The massive success that was the Willys MB "jeep" 4x4 utility vehicle of World War 2 prompted US Army officials to seek an improved form. Willys-Overland responded with the newer Model C (Willys MC) which was taken into US Army service in 1950 as the M38. The previously-generic "jeep" name was also trademarked by Willys in 1950 to protect "Jeep" as an official company product. The militarized M38 with reinforced frame was built upon the commercial Willys CJ-3A model and ultimately spanned two primary marks in the original M38 and the revised M38A1. Altogether (including recorded foreign production) approximately 161,200 vehicles were produced and, of these, 60,000 were of the original M38 model, 80,000 of the revised M38A1 and some 21,200 given to foreign purchasers. There also proved additional undocumented M38 production either through license or illegal manufacture that often are not possible when total units are figured. Production of original M38s spanned from 1949 into 1952 to which manufacture then turned to the M38A1 lasting from 1952 to 1957. Few M38 series jeeps managed to see actions on the Korean peninsula during the Korean War (1950-1953) and many jeeps operating in this theater were of the original World War 2-era Willys MB.
The Willys-Overland Motors brand ("Willys" for short) was originally established in 1908 by John Willys and headquartered in Toledo, Ohio. The concern provided several automobile marks throughout the 1920s and 1930s, even surviving The Great Depression, while leading up to World War 2. The wartime Willy MB began production in 1941 and over half-a-million of the type were manufactured for the US military and others (including the Soviet Union via Lend-Lease) between Willys and Ford Motor Company. Falling on lean times in the post-war years, Willys-Overland was purchased in 1953 by Kaiser Motors and renamed as the Willys Motor Company. In 1963, the Willys name changed, yet again, when the company was reformed as the Kaiser-Jeep Corporation. In 1970, Kaiser-Jeep was purchased by American Motors Corporation (AMC) to which AMC was then itself sold to Chrysler in 1987.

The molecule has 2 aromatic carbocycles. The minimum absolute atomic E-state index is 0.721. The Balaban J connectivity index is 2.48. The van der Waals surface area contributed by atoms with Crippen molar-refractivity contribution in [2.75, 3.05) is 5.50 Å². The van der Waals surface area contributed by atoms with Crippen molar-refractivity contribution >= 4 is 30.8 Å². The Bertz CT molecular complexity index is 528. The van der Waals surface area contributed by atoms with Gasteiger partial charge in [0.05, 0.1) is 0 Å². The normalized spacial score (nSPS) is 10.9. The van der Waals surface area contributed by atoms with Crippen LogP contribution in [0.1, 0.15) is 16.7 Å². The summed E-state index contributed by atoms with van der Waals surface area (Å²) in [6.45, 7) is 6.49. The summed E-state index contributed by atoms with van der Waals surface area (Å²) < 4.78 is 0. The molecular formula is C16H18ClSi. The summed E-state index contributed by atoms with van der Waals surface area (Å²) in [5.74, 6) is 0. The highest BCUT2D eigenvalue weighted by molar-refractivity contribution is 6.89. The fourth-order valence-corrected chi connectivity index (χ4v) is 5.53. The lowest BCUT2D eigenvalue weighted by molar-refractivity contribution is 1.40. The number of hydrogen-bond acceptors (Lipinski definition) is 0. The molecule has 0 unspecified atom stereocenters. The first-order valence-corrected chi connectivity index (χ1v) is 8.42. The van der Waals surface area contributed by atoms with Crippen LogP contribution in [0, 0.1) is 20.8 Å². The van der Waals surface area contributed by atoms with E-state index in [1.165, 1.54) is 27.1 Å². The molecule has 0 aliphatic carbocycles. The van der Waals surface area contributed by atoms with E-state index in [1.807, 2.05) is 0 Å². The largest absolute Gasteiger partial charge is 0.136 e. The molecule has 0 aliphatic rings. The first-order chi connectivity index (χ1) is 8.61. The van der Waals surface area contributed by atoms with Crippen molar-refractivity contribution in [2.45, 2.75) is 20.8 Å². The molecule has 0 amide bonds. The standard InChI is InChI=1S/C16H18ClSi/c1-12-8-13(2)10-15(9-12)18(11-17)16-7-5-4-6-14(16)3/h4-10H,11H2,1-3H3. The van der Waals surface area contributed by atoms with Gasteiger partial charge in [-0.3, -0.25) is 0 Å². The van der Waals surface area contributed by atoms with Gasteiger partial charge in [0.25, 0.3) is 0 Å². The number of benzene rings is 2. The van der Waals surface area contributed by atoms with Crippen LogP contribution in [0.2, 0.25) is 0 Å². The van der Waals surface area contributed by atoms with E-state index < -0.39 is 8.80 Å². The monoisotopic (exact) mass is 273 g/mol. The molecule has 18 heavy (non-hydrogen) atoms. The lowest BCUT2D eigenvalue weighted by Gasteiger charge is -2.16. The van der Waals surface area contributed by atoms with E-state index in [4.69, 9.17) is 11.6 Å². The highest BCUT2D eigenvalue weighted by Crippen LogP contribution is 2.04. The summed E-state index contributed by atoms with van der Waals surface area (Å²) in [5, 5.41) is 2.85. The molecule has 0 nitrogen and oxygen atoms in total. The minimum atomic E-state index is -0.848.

At a casual glance, the M38 resembled the war time MBs to a certain degree though careful observation ultimately revealed several notable changes in its design. Dimensionally, the M38 was granted a longer chassis and hull, increasing the vehicle's operating weight from 2,400lbs to 2,600lbs. The original war time "Go-Devil" I4 four-cylinder, gasoline-fueled engine of 60-62 horsepower was retained simply due to its inherent reliability and logistical friendliness within the US military. However, the use of a heavier frame soon revealed the Go-Devil as underpowered for the new design and this engine was then given up in favor of the more powerful Hurricane gasoline engine of 72 horsepower. In selecting an engine of taller profile, the hood was raised to compensate which then created a taller, rounder hood assembly. The design and engine change then gave rise to the M38A1 designation of the US Army while Willys recognized these models as Model D (Willys MD) and civilian forms were designated as CJ-5.
Looking every bit the part of a World War 2 jeep, the M38 continued the general form and appearance laid down by the original Willys MB. The engine compartment was conventionally set at front with the driver and passenger seats directly aft. The instrument panel was spartan though with the requisite system and performance gauges found. A folding windscreen allowed for unfettered access to the front for mounting of recoilless rifles and similar or, when propped up, use of a soft-top roof affixed by way of a thin strut assembly added to the rear section panels. The typical rounded jeep headlamps were retained as was the vertically-slatted engine grill. Passenger seating amounted to a cramped rear bench. All four tires could be driven (rear-wheel drive; all-wheel drive) and each axle managed a pair of rubber-tired, steel rimmed wheels. A spare wheel was typically stored along the rear hull wall and pioneer tools were stowed at the lower passenger side (the latter switched from the lower driver side in the Willys MB). Doors for the driver and passenger were optional. Dimensions included a running length of 133 inches and a height of 62 inches. The engine was coupled to a 3-speed T90 manual transmission system and managed through a conventional stick arrangement. Fording was possible thanks to fully-vented air intake and axle systems as well as waterproof electrics.
Canada produced the M38 locally (through Ford of Canada) as the CDN M38 beginning in 1952 and these went into service with the Canadian Army. The M38 was eventually used in the inventories of Australia, Belgium, Canada, Denmark, Egypt, South Iran, Korea, the United Kingdom and the United States and this through various roles, armed and unarmed.
The M38 was succeeded by the M151 MUTT of 1960.